Tarps and Shaped Tarps are significantly lighter and have more floor area than pyramid shelters. e.g. a 2-person MLD Grace Cuben Grace Duo tarp is 8 oz vs the 16 oz for the DuoMid XL. For many backpackers, Tarps and Shaped Tarps are more suited to places with occasional rain (Summer in the Sierras or the desert of Southern Utah) and/or for camping in more sheltered areas (below treeline, behind large rocks, etc.). Although some skilled and adventurous backpackers use them above treeline in the high mountains and other exposed areas that get appreciable wind and precipitation.
True Tarps have the advantage of being simpler, less expensive, lighter and having more pitching options from “close to the ground for storm protection,” to “airy lean-to pitches with great views.” Shaped Tarps tend to be a more storm resistant, but are are designed be pitched only one way—usually lower to the ground with less headroom and views. Note: I do not recommend a solo tarp—for just few ounces more you get almost double the coverage for a 2-person tarp.
Mountain Laurel Designs True Tarps of note are the Grace Duo Tarps in either Silnylon or Cuben Fiber. The 7.8 ounce MLD Cuben Fiber Grace Duo Tarp is a personal favorite and where I think the upgrade to Cuben Fiber makes sense. Don and I shared one on our Wind River High Route.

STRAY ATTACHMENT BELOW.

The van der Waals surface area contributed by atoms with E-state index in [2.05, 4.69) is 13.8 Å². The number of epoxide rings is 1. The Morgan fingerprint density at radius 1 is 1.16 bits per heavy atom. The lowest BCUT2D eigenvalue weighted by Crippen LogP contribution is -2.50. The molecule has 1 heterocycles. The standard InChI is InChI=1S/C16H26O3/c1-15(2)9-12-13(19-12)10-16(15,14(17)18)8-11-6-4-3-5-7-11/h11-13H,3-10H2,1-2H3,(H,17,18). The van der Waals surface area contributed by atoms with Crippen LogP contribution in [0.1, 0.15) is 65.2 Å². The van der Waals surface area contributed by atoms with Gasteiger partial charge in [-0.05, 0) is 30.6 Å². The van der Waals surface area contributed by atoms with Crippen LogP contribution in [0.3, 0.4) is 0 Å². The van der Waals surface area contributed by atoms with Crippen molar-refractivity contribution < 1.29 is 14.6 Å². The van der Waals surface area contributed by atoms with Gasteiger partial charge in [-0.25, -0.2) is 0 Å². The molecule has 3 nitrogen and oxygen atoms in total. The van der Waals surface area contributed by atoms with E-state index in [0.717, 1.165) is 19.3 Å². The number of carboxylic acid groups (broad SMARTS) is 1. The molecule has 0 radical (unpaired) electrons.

Hyperlite Mountain Gear Takes a modular approach for Shaped Tarps. The Echo Tarps have an optional Beak (a front end/vestibule add on for the tarp) and an an optional bug mesh an floor insert. Combined all three for a Echo Ultralight Shelter System (an extremely light “2-walled tent.”) But you have the option to take only the components needed for a particular trip.
For Tarps available off-the-shelf from a major retailer, look at the Sea to Summit Escapist Tarp Shelter from REI or a MSR E-Wing 2 Person Shelter. But realistically tarps are not seriously carried by major retailers and you are better off getting a tarp from one of the manufacturers above (or other well regarded cottage manufacturers).